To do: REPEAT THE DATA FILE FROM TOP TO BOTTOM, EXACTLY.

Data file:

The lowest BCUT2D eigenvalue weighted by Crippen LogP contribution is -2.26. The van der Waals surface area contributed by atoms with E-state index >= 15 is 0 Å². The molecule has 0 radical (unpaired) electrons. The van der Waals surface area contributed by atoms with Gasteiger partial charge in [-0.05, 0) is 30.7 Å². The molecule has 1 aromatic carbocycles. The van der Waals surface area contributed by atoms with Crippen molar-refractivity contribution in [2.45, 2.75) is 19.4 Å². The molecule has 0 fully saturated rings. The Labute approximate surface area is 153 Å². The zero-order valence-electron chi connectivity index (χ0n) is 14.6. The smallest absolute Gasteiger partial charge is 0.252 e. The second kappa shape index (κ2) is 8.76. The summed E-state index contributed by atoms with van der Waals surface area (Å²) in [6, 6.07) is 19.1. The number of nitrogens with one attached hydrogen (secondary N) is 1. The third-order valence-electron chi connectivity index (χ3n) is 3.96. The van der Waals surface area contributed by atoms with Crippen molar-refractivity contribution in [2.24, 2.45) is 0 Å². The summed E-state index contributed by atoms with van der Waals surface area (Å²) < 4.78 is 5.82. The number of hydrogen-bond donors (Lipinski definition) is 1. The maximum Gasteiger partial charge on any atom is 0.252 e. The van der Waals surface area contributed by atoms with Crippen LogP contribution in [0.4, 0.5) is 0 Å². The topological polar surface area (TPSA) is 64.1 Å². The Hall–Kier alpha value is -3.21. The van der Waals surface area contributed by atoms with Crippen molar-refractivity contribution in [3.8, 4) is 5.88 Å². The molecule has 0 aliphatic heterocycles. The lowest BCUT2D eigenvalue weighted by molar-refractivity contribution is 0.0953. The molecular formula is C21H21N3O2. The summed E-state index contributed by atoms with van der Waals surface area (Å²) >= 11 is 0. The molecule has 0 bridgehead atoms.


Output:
The lowest BCUT2D eigenvalue weighted by Crippen LogP contribution is -2.26. The van der Waals surface area contributed by atoms with E-state index >= 15 is 0 Å². The molecule has 0 radical (unpaired) electrons. The van der Waals surface area contributed by atoms with Gasteiger partial charge in [-0.05, 0) is 30.7 Å². The molecule has 1 aromatic carbocycles. The van der Waals surface area contributed by atoms with Crippen molar-refractivity contribution in [2.45, 2.75) is 19.4 Å². The molecule has 0 fully saturated rings. The Labute approximate surface area is 153 Å². The zero-order valence-electron chi connectivity index (χ0n) is 14.6. The smallest absolute Gasteiger partial charge is 0.252 e. The second kappa shape index (κ2) is 8.76. The summed E-state index contributed by atoms with van der Waals surface area (Å²) in [6, 6.07) is 19.1. The number of nitrogens with one attached hydrogen (secondary N) is 1. The third-order valence-electron chi connectivity index (χ3n) is 3.96. The van der Waals surface area contributed by atoms with Crippen molar-refractivity contribution in [2.24, 2.45) is 0 Å². The summed E-state index contributed by atoms with van der Waals surface area (Å²) < 4.78 is 5.82. The number of hydrogen-bond donors (Lipinski definition) is 1. The maximum Gasteiger partial charge on any atom is 0.252 e. The van der Waals surface area contributed by atoms with Crippen LogP contribution in [0.4, 0.5) is 0 Å². The topological polar surface area (TPSA) is 64.1 Å². The Hall–Kier alpha value is -3.21. The van der Waals surface area contributed by atoms with Crippen molar-refractivity contribution in [3.8, 4) is 5.88 Å². The molecule has 0 aliphatic heterocycles. The lowest BCUT2D eigenvalue weighted by molar-refractivity contribution is 0.0953. The molecular formula is C21H21N3O2. The summed E-state index contributed by atoms with van der Waals surface area (Å²) >= 11 is 0. The molecule has 0 bridgehead atoms.